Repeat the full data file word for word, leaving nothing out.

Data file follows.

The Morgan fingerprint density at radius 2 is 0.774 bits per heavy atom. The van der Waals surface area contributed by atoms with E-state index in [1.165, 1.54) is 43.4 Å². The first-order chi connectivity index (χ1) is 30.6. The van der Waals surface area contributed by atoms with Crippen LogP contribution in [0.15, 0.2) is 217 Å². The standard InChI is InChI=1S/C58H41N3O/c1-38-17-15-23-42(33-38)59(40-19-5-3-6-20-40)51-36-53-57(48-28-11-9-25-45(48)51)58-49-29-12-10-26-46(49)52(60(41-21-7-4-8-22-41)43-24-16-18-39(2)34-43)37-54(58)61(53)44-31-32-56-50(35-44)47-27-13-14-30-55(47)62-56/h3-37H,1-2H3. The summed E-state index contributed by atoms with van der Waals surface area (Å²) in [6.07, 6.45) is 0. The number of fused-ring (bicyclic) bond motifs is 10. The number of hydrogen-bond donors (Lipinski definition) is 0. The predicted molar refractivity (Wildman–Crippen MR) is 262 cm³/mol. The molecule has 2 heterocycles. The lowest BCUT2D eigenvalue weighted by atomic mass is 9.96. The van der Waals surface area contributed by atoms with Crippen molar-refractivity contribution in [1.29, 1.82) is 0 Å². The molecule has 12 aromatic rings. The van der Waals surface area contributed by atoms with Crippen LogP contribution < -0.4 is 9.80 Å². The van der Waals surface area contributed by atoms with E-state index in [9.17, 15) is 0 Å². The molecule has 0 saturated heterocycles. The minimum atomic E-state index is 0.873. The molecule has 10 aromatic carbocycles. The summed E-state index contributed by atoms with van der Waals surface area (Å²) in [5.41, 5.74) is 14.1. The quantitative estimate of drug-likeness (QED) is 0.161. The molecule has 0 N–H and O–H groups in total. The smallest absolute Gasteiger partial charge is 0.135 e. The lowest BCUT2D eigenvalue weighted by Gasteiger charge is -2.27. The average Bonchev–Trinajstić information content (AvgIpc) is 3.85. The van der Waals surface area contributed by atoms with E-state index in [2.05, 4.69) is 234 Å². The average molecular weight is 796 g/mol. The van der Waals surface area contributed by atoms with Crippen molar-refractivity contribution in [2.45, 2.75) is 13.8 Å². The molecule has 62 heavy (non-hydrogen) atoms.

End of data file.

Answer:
The Morgan fingerprint density at radius 2 is 0.774 bits per heavy atom. The van der Waals surface area contributed by atoms with E-state index in [1.165, 1.54) is 43.4 Å². The first-order chi connectivity index (χ1) is 30.6. The van der Waals surface area contributed by atoms with Crippen LogP contribution in [0.15, 0.2) is 217 Å². The standard InChI is InChI=1S/C58H41N3O/c1-38-17-15-23-42(33-38)59(40-19-5-3-6-20-40)51-36-53-57(48-28-11-9-25-45(48)51)58-49-29-12-10-26-46(49)52(60(41-21-7-4-8-22-41)43-24-16-18-39(2)34-43)37-54(58)61(53)44-31-32-56-50(35-44)47-27-13-14-30-55(47)62-56/h3-37H,1-2H3. The summed E-state index contributed by atoms with van der Waals surface area (Å²) in [6.07, 6.45) is 0. The number of fused-ring (bicyclic) bond motifs is 10. The number of hydrogen-bond donors (Lipinski definition) is 0. The predicted molar refractivity (Wildman–Crippen MR) is 262 cm³/mol. The molecule has 2 heterocycles. The lowest BCUT2D eigenvalue weighted by atomic mass is 9.96. The van der Waals surface area contributed by atoms with Crippen molar-refractivity contribution in [1.29, 1.82) is 0 Å². The molecule has 12 aromatic rings. The van der Waals surface area contributed by atoms with Crippen LogP contribution < -0.4 is 9.80 Å². The van der Waals surface area contributed by atoms with E-state index in [9.17, 15) is 0 Å². The molecule has 0 saturated heterocycles. The minimum atomic E-state index is 0.873. The molecule has 10 aromatic carbocycles. The summed E-state index contributed by atoms with van der Waals surface area (Å²) in [5.41, 5.74) is 14.1. The quantitative estimate of drug-likeness (QED) is 0.161. The molecule has 0 N–H and O–H groups in total. The smallest absolute Gasteiger partial charge is 0.135 e. The lowest BCUT2D eigenvalue weighted by Gasteiger charge is -2.27. The average Bonchev–Trinajstić information content (AvgIpc) is 3.85. The van der Waals surface area contributed by atoms with E-state index in [2.05, 4.69) is 234 Å². The average molecular weight is 796 g/mol. The van der Waals surface area contributed by atoms with Crippen molar-refractivity contribution in [2.45, 2.75) is 13.8 Å². The molecule has 62 heavy (non-hydrogen) atoms.